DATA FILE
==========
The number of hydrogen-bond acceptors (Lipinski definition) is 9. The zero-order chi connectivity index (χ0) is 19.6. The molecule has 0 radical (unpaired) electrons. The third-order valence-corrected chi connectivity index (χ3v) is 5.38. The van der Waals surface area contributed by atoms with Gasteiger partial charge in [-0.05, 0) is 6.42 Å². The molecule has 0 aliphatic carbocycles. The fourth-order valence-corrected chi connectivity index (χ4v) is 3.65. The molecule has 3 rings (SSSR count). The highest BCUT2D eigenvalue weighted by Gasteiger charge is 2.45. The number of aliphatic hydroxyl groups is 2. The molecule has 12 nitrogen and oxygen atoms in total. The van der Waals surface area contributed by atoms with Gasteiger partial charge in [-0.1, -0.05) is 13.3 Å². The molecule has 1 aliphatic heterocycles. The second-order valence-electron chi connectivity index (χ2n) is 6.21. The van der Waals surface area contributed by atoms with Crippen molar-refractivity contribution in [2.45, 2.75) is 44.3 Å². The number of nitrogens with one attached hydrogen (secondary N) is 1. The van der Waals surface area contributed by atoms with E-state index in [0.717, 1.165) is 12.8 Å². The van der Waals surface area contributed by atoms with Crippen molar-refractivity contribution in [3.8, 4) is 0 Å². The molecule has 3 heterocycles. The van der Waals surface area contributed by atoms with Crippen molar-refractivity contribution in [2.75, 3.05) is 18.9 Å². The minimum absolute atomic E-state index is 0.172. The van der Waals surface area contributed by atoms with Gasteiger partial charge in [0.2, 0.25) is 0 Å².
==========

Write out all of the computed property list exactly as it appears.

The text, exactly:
The number of hydrogen-bond acceptors (Lipinski definition) is 9. The zero-order chi connectivity index (χ0) is 19.6. The molecule has 0 radical (unpaired) electrons. The third-order valence-corrected chi connectivity index (χ3v) is 5.38. The van der Waals surface area contributed by atoms with Gasteiger partial charge in [-0.05, 0) is 6.42 Å². The molecule has 0 aliphatic carbocycles. The fourth-order valence-corrected chi connectivity index (χ4v) is 3.65. The molecule has 3 rings (SSSR count). The highest BCUT2D eigenvalue weighted by Gasteiger charge is 2.45. The number of aliphatic hydroxyl groups is 2. The molecule has 12 nitrogen and oxygen atoms in total. The van der Waals surface area contributed by atoms with Gasteiger partial charge in [-0.1, -0.05) is 13.3 Å². The molecule has 1 aliphatic heterocycles. The second-order valence-electron chi connectivity index (χ2n) is 6.21. The van der Waals surface area contributed by atoms with Crippen molar-refractivity contribution in [2.45, 2.75) is 44.3 Å². The number of nitrogens with one attached hydrogen (secondary N) is 1. The van der Waals surface area contributed by atoms with E-state index in [0.717, 1.165) is 12.8 Å². The van der Waals surface area contributed by atoms with Crippen molar-refractivity contribution in [3.8, 4) is 0 Å². The molecule has 3 heterocycles. The van der Waals surface area contributed by atoms with Crippen molar-refractivity contribution in [2.75, 3.05) is 18.9 Å². The minimum absolute atomic E-state index is 0.172. The van der Waals surface area contributed by atoms with Gasteiger partial charge in [0.2, 0.25) is 0 Å².